Friday, July 24, 2009

Are You In Control?

Are we in control of ourselves, our lives, our families, our worlds? Or are we just aware and knowing what one can do if something unpredictable happens?
There are many explanations for why we do what we do. For example, Thomas Metzinger's new Book, The Ego Tunnel: The Science of the Mind and the Myth of the Self, seriously questions whether there is even an "I", let alone a "we." And Douglas Hofstadter's book, I Am a Strange Loop, contends that the "self" is a recursively self-referencing memory loop.
Hundreds of experiments by Benjamin Libet and others tend to conclusively confirm that our brain prepares to execute our decisions before we are even aware that anything is being decided. It alerts us to our decisions only in time (a split second) for us to veto them.

Libet postulates that it is quite likely that we have no so-called "free will" other than veto power over our specific actions. Our free will may consist instead of 1) being mindful about any ill-serving subliminal intentions and tendencies that inform our actions so that we are accordingly prepared to veto any action that they correspondingly inform, and of 2) programming (or reprogramming) our subliminal intentions to be more productive of the experiencing that we most desire.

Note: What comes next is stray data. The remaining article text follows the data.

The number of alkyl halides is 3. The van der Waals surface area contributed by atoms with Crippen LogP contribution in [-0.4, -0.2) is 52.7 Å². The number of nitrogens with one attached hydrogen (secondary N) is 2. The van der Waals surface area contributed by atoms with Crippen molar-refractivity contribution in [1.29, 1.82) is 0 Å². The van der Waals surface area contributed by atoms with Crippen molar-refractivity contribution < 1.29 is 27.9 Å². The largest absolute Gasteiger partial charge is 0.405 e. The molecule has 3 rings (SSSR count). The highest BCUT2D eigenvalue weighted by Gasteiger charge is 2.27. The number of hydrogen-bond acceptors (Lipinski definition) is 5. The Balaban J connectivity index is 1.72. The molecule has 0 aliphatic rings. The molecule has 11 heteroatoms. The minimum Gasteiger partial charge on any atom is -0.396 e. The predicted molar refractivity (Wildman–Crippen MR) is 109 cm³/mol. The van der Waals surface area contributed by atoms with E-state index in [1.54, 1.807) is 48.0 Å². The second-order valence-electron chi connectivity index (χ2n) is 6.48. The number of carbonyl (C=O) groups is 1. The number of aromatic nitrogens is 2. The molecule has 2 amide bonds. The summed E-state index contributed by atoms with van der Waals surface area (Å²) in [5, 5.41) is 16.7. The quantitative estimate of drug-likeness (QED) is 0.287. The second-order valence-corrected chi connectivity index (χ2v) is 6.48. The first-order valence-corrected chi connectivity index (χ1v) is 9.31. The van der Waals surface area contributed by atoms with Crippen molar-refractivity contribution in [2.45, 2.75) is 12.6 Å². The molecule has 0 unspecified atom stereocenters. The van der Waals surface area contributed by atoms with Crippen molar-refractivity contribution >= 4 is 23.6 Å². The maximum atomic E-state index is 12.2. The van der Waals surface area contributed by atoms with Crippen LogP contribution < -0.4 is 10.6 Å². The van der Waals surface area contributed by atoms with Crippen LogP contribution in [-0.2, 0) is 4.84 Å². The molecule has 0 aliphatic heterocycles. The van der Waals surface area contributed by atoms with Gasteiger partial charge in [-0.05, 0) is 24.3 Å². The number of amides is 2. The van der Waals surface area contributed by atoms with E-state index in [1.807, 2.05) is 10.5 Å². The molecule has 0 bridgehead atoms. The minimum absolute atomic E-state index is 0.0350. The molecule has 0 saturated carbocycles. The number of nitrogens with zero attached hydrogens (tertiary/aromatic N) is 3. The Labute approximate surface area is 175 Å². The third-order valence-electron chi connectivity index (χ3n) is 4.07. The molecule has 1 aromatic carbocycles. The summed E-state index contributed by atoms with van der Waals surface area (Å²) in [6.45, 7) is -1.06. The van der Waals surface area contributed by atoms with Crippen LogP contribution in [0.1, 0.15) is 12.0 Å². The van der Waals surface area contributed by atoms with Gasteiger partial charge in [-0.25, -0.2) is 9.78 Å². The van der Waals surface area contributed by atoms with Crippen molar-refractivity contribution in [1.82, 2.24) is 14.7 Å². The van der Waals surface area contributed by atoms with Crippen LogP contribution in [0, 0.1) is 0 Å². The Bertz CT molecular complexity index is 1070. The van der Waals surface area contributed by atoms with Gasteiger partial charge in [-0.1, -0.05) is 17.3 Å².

Do we have the power to create our realities? Are we in control?
What do YOU think?
Artwork: Create by Ron Isom Many thanks.


Orna Ross said...

The older I get the more I realise that control is an illusion. Life is much more about allowing than steering - though never exclusively one or the other.

Wehireu said...

I am somewhat in control of my thoughts and in the material world, my personal circle-- what I can reach with both hands outstretched until the ends of my fingertips.

Tim said...

A fascinating topic for discussion - but I cannot yet get past the original question - the title of the post.
Are You In Control?
In order to proceed from there - I would have to understand implicitly who that "you" (me) was.
When I explore this - I find that the concept of there being a "me" becomes more and more illusory.
I am a being - I am 100% the product, the substance of life - of a predetermined reality with its own immutable law, its own pre-ordained potential.
I conclude that any part of this being that considers itself to be independent of origin, of existence, with an autonomy outside of that law and potential - is stretching it somewhat!